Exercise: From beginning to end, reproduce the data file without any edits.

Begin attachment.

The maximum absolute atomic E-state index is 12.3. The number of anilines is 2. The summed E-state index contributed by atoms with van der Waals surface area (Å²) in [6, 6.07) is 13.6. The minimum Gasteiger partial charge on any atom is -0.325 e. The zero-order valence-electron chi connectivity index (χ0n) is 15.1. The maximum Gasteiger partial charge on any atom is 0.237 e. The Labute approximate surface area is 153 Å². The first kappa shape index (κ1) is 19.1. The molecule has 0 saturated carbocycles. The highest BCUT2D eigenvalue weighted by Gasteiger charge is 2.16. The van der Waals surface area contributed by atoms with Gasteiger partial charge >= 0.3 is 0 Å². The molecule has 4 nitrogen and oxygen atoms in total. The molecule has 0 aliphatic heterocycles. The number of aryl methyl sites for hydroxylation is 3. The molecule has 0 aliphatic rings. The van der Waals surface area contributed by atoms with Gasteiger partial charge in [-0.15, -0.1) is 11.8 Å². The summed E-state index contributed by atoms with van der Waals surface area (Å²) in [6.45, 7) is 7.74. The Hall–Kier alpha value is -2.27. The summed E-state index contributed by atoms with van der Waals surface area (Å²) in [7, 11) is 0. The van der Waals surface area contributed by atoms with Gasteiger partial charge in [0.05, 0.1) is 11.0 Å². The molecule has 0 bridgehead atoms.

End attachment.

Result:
The maximum absolute atomic E-state index is 12.3. The number of anilines is 2. The summed E-state index contributed by atoms with van der Waals surface area (Å²) in [6, 6.07) is 13.6. The minimum Gasteiger partial charge on any atom is -0.325 e. The zero-order valence-electron chi connectivity index (χ0n) is 15.1. The maximum Gasteiger partial charge on any atom is 0.237 e. The Labute approximate surface area is 153 Å². The first kappa shape index (κ1) is 19.1. The molecule has 0 saturated carbocycles. The highest BCUT2D eigenvalue weighted by Gasteiger charge is 2.16. The van der Waals surface area contributed by atoms with Gasteiger partial charge >= 0.3 is 0 Å². The molecule has 4 nitrogen and oxygen atoms in total. The molecule has 0 aliphatic heterocycles. The number of aryl methyl sites for hydroxylation is 3. The molecule has 0 aliphatic rings. The van der Waals surface area contributed by atoms with Gasteiger partial charge in [-0.15, -0.1) is 11.8 Å². The summed E-state index contributed by atoms with van der Waals surface area (Å²) in [6.45, 7) is 7.74. The Hall–Kier alpha value is -2.27. The summed E-state index contributed by atoms with van der Waals surface area (Å²) in [7, 11) is 0. The van der Waals surface area contributed by atoms with Gasteiger partial charge in [0.05, 0.1) is 11.0 Å². The molecule has 0 bridgehead atoms.